6 Tips for Detoxing from Corporate Stagnation


Love it or hate it, Corporate America is a great place for people to go and learn. It’s a breeding ground for power plays, ego baiting, personality conflicts and competition. In other words, it’s an opportunity for some serious growth.

But when you’re operating under “old school” philosophies — aka the traditional 9-to-5 grind, complete with lengthy commute, surrounded by gray walls with no windows for hours on end, and you spend more time with your colleagues than your loved ones — it can lead to major overload — emotionally, physically and spiritually — no matter how much you appreciate your job.

Many companies are reactive and operate on fear — despite their (sometimes) best intentions. This we know. Unfortunately, management passes this down to every layer in the organization. This then manifests into indignant attitudes of those on the ground with fear and shame hanging close by.

The expectation of “do everything now” can exacerbate the anxious, rush the creative process into mediocrity, and result in an authoritarian undercurrent that just turns off employees and prospective talent alike.

A pressure cooker environment stirs up emotions and old patterns, but it also accelerates insights if you are aware and able to catch them as they emerge.

Healthy boundary setting, more consistent self-advocacy, direct communication and empathy can be the result of learning to see the bigger picture and taking on a warrior stance. There is always opportunity to grow — even in a less than ideal environment — and many people pass it by.

As a sensitive person, living in New York City presents its challenges. I need day-to-day flexibility and exercise, a vibrant office aesthetic and access to nature. I feel better that way, am more grounded, and can bring more of my authentic sensibilities to what I am doing. This should be non-negotiable, but it ends up falling to the side because of my pattern of people pleasing.

Springtime naturally lets us see things with fresh eyes. Those of us working the same schedule as the seasons change can do little things that welcome in the new, while letting the old fall away. This can feel empowering, inspiring, and provide relief to the hamster-wheel mentality. Consider these ways to detox and rejuvenate:

  • Take a break mid-day to exercise. Whether it is a workout at a nearby gym or a brisk walk outside, move your body. Breaking a sweat will shift your head and energy. Thirty minutes is all it takes.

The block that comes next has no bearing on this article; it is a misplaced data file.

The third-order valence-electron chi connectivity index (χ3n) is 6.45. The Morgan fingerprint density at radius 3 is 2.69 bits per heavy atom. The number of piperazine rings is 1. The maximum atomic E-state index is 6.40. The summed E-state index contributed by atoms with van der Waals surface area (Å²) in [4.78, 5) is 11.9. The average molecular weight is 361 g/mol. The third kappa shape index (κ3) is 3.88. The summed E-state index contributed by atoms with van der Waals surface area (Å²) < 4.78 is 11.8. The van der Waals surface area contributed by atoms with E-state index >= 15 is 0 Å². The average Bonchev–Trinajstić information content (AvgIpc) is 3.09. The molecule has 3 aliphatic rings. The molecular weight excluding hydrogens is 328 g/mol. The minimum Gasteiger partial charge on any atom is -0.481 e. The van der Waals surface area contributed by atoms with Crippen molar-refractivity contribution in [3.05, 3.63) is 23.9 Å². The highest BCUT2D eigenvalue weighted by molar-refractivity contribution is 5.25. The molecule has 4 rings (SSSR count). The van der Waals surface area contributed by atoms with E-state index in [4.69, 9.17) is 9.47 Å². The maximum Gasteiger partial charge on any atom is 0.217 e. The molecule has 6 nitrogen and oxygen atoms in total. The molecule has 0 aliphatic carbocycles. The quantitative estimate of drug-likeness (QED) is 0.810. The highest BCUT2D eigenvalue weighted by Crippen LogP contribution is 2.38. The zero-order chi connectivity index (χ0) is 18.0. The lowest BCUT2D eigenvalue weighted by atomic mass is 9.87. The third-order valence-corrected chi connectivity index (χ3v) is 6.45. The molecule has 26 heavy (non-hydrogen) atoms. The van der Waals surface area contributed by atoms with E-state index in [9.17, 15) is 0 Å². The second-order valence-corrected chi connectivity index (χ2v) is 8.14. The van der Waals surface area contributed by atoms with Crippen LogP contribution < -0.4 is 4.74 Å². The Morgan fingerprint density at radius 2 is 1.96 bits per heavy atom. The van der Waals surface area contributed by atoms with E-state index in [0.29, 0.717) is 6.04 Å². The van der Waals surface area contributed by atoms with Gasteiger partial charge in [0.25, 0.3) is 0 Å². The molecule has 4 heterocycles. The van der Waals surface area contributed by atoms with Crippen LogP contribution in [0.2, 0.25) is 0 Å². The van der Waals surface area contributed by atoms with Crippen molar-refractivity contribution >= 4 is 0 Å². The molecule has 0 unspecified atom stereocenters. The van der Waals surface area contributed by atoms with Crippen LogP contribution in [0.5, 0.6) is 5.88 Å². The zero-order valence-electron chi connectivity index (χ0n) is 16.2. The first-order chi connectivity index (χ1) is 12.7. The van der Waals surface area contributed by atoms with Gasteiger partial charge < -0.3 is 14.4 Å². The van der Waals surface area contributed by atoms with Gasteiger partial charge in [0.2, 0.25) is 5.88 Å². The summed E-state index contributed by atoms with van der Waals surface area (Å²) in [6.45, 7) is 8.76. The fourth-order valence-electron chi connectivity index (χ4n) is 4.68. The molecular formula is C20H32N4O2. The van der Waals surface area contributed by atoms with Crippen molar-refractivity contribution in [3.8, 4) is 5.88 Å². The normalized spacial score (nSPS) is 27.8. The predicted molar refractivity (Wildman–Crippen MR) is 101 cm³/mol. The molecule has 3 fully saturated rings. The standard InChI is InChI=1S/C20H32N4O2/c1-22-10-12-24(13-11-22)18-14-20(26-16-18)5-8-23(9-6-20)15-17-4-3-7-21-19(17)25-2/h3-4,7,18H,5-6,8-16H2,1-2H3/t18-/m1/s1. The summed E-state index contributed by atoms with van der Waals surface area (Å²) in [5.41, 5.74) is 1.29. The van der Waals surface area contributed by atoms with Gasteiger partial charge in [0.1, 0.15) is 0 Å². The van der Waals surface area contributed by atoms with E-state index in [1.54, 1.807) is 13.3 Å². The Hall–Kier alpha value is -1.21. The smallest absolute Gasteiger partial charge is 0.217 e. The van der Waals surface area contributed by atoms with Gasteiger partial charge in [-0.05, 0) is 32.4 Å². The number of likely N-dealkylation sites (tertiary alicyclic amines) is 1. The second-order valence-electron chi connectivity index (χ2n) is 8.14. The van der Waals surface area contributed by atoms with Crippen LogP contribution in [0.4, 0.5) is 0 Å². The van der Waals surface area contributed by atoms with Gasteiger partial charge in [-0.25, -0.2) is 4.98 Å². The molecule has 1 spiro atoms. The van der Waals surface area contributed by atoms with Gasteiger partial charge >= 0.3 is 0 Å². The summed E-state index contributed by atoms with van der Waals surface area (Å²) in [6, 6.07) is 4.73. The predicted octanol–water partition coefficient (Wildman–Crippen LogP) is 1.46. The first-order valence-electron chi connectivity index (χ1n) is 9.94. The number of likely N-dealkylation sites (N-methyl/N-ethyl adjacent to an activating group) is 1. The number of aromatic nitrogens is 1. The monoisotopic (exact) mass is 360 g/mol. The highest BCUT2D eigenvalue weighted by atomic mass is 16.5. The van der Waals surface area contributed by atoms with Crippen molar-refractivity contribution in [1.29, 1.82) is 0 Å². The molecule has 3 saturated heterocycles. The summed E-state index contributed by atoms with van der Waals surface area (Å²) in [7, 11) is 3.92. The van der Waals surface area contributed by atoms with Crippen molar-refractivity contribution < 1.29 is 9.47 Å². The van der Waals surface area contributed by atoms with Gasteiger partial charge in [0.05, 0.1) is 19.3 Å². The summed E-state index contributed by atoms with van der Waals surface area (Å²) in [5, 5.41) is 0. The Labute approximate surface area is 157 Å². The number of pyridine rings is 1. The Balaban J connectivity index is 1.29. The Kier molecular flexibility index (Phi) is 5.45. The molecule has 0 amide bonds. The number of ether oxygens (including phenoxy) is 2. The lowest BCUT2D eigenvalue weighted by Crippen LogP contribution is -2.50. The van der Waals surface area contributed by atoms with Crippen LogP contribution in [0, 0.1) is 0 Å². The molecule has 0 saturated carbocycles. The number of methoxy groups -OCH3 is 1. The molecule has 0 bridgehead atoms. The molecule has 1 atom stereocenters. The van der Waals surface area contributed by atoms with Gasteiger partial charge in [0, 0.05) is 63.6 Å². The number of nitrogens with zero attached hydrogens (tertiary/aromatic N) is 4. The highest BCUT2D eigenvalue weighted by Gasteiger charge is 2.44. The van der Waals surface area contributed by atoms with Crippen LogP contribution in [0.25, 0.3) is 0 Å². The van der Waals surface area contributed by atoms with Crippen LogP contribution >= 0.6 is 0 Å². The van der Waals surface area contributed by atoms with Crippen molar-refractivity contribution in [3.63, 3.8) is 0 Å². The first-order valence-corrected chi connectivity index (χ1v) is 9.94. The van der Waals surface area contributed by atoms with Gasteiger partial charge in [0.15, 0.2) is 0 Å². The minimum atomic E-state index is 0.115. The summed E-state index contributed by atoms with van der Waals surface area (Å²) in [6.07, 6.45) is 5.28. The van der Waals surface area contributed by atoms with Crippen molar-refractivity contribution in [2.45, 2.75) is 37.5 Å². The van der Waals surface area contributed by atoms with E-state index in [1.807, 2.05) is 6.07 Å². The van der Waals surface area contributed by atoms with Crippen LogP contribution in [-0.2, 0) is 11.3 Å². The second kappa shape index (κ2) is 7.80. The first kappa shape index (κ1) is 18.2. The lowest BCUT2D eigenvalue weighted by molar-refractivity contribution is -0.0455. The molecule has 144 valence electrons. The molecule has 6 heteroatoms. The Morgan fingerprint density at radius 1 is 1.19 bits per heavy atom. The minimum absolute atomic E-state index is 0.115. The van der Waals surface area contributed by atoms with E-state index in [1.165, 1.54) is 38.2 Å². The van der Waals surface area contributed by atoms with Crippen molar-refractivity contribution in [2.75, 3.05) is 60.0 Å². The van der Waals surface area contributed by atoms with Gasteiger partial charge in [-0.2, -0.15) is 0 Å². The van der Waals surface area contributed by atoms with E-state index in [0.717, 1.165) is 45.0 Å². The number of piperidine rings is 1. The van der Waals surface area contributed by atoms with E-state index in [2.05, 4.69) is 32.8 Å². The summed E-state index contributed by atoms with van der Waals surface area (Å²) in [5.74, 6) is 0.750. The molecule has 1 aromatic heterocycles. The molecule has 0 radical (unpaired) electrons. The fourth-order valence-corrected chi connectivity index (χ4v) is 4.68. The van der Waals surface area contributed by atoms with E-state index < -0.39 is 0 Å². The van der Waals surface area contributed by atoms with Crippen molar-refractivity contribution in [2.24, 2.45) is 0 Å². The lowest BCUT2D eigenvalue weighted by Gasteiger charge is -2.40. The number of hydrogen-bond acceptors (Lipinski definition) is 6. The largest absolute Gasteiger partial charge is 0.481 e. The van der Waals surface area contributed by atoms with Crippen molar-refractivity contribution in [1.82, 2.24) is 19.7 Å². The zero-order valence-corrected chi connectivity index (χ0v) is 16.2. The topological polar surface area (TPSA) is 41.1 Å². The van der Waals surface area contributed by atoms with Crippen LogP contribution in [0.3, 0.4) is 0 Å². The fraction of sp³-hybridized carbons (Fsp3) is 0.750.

• Change your routine in the morning. Take a different route, walk a few extra blocks, start writing “morning pages,” or take a few minutes to set your intention for the day. I have a “morning before my morning,” so I feel like I have more ownership over my day.
  • Relate to your colleagues differently. Notice the dynamics with certain people. If they aren’t as positive as you’d like, make small adjustments to how you interact. They may not change, but your reactions to them might.
  • Pay attention to what attracts you. Perhaps you’re drawn to a particular book, article of clothing, piece of art or TV show. Allow yourself to indulge in your own tastes. Sometimes you will find they are very different from what you have known. Let that be welcome.
  • Rethink time. Many of us have very scheduled lives. If you’re someone who is chronically late, think about why that’s happening. If you always arrive 15 minutes early, ask yourself what would happen if you were just on time. Shake things up a bit.
  • Allow for change. Change happens in different ways — sometimes abruptly and other times incrementally. Watch what claims you are making about your experience. Ask yourself where they come from and if they are true today.

While routine and work hours may bog you down, you ultimately have control over your own life. What can you do to experience it differently? Remember what Wayne Dyer said, “If you change the way you look at things, the things you look at change.”

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Liz Gold
Liz Gold is a journalist, marketer and publicist with nearly twenty years of experience working in the media. Her specialty areas include leadership and management best practices, growth strategies, diversity, and workplace culture. She can be reached at [email protected].


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